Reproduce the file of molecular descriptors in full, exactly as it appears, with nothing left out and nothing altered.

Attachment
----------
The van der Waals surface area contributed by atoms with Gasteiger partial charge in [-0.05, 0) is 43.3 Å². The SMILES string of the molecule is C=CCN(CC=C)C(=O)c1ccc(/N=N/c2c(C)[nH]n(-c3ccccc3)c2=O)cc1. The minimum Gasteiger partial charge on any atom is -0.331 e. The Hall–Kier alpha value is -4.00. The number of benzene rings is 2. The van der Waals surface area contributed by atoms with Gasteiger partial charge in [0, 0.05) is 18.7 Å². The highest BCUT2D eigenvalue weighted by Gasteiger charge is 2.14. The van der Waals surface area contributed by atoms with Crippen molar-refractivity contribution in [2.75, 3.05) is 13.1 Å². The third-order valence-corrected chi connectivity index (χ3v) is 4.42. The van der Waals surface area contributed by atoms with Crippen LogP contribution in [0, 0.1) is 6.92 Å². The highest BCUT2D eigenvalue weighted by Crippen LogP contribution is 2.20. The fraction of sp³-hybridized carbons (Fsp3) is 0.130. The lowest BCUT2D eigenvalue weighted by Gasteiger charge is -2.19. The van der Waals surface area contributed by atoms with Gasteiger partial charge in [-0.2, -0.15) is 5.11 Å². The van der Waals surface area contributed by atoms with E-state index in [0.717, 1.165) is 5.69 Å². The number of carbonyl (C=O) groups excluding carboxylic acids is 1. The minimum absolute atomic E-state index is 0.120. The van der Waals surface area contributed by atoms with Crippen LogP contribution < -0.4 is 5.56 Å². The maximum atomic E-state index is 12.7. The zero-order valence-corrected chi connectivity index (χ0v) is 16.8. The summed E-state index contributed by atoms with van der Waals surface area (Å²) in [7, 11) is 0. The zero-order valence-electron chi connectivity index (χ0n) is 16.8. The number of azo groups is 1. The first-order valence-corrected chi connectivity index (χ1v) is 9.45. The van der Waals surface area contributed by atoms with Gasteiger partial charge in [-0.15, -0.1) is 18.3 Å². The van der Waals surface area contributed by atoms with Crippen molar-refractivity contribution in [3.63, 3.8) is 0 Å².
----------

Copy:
The van der Waals surface area contributed by atoms with Gasteiger partial charge in [-0.05, 0) is 43.3 Å². The SMILES string of the molecule is C=CCN(CC=C)C(=O)c1ccc(/N=N/c2c(C)[nH]n(-c3ccccc3)c2=O)cc1. The minimum Gasteiger partial charge on any atom is -0.331 e. The Hall–Kier alpha value is -4.00. The number of benzene rings is 2. The van der Waals surface area contributed by atoms with Gasteiger partial charge in [0, 0.05) is 18.7 Å². The highest BCUT2D eigenvalue weighted by Gasteiger charge is 2.14. The van der Waals surface area contributed by atoms with Crippen molar-refractivity contribution in [2.75, 3.05) is 13.1 Å². The third-order valence-corrected chi connectivity index (χ3v) is 4.42. The van der Waals surface area contributed by atoms with Crippen LogP contribution in [0, 0.1) is 6.92 Å². The highest BCUT2D eigenvalue weighted by Crippen LogP contribution is 2.20. The fraction of sp³-hybridized carbons (Fsp3) is 0.130. The lowest BCUT2D eigenvalue weighted by Gasteiger charge is -2.19. The van der Waals surface area contributed by atoms with Gasteiger partial charge in [-0.2, -0.15) is 5.11 Å². The van der Waals surface area contributed by atoms with E-state index in [0.717, 1.165) is 5.69 Å². The number of carbonyl (C=O) groups excluding carboxylic acids is 1. The minimum absolute atomic E-state index is 0.120. The van der Waals surface area contributed by atoms with Crippen LogP contribution < -0.4 is 5.56 Å². The maximum atomic E-state index is 12.7. The zero-order valence-corrected chi connectivity index (χ0v) is 16.8. The summed E-state index contributed by atoms with van der Waals surface area (Å²) in [7, 11) is 0. The zero-order valence-electron chi connectivity index (χ0n) is 16.8. The number of azo groups is 1. The first-order valence-corrected chi connectivity index (χ1v) is 9.45. The van der Waals surface area contributed by atoms with Gasteiger partial charge in [-0.15, -0.1) is 18.3 Å². The van der Waals surface area contributed by atoms with Crippen molar-refractivity contribution in [3.63, 3.8) is 0 Å².